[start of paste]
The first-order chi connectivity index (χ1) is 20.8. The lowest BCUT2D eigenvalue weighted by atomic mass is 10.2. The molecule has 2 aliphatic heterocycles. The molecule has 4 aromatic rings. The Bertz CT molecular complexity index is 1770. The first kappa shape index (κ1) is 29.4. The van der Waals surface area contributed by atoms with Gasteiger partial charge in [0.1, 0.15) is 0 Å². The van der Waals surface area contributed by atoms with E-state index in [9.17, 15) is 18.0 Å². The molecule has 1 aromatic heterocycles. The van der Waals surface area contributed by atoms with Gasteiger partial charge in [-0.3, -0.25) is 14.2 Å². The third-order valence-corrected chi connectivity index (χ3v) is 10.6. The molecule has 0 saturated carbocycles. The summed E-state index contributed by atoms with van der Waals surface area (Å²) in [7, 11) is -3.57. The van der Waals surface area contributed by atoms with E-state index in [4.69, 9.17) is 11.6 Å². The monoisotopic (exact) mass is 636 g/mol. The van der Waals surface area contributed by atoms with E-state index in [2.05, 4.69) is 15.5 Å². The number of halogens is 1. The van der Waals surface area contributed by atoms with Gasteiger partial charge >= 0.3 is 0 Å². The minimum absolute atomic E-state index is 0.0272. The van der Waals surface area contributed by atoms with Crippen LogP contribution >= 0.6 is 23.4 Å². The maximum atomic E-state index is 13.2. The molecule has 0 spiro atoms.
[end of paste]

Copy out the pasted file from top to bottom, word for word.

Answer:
The first-order chi connectivity index (χ1) is 20.8. The lowest BCUT2D eigenvalue weighted by atomic mass is 10.2. The molecule has 2 aliphatic heterocycles. The molecule has 4 aromatic rings. The Bertz CT molecular complexity index is 1770. The first kappa shape index (κ1) is 29.4. The van der Waals surface area contributed by atoms with Gasteiger partial charge in [0.1, 0.15) is 0 Å². The van der Waals surface area contributed by atoms with E-state index in [9.17, 15) is 18.0 Å². The molecule has 1 aromatic heterocycles. The van der Waals surface area contributed by atoms with Gasteiger partial charge in [-0.3, -0.25) is 14.2 Å². The third-order valence-corrected chi connectivity index (χ3v) is 10.6. The molecule has 0 saturated carbocycles. The summed E-state index contributed by atoms with van der Waals surface area (Å²) in [7, 11) is -3.57. The van der Waals surface area contributed by atoms with E-state index in [4.69, 9.17) is 11.6 Å². The monoisotopic (exact) mass is 636 g/mol. The van der Waals surface area contributed by atoms with E-state index in [2.05, 4.69) is 15.5 Å². The number of halogens is 1. The van der Waals surface area contributed by atoms with Gasteiger partial charge >= 0.3 is 0 Å². The minimum absolute atomic E-state index is 0.0272. The van der Waals surface area contributed by atoms with Crippen LogP contribution >= 0.6 is 23.4 Å². The maximum atomic E-state index is 13.2. The molecule has 0 spiro atoms.